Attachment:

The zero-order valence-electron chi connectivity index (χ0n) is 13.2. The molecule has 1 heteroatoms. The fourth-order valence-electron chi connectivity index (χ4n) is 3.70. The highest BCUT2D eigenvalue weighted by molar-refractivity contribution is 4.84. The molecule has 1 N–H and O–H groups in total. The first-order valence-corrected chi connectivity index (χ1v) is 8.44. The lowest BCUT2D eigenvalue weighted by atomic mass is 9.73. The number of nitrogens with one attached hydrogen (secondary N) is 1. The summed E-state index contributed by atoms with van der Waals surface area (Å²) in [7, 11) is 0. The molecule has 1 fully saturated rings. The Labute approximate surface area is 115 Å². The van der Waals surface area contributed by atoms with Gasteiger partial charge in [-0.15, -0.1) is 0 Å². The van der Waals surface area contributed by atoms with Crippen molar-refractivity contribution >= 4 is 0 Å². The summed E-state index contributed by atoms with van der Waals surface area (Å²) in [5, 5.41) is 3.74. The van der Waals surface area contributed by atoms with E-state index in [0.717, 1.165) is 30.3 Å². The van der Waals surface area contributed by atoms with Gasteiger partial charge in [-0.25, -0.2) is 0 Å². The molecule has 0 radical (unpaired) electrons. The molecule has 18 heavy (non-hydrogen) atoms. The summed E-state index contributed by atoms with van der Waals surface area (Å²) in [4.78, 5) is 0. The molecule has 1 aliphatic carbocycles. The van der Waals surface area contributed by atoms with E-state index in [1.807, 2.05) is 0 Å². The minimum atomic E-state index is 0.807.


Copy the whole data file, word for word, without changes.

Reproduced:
The zero-order valence-electron chi connectivity index (χ0n) is 13.2. The molecule has 1 heteroatoms. The fourth-order valence-electron chi connectivity index (χ4n) is 3.70. The highest BCUT2D eigenvalue weighted by molar-refractivity contribution is 4.84. The molecule has 1 N–H and O–H groups in total. The first-order valence-corrected chi connectivity index (χ1v) is 8.44. The lowest BCUT2D eigenvalue weighted by atomic mass is 9.73. The number of nitrogens with one attached hydrogen (secondary N) is 1. The summed E-state index contributed by atoms with van der Waals surface area (Å²) in [7, 11) is 0. The molecule has 1 fully saturated rings. The Labute approximate surface area is 115 Å². The van der Waals surface area contributed by atoms with Gasteiger partial charge in [-0.15, -0.1) is 0 Å². The van der Waals surface area contributed by atoms with Crippen molar-refractivity contribution >= 4 is 0 Å². The summed E-state index contributed by atoms with van der Waals surface area (Å²) in [5, 5.41) is 3.74. The van der Waals surface area contributed by atoms with E-state index in [0.717, 1.165) is 30.3 Å². The van der Waals surface area contributed by atoms with Gasteiger partial charge in [-0.25, -0.2) is 0 Å². The molecule has 0 radical (unpaired) electrons. The molecule has 18 heavy (non-hydrogen) atoms. The summed E-state index contributed by atoms with van der Waals surface area (Å²) in [4.78, 5) is 0. The molecule has 1 aliphatic carbocycles. The van der Waals surface area contributed by atoms with E-state index in [1.807, 2.05) is 0 Å². The minimum atomic E-state index is 0.807.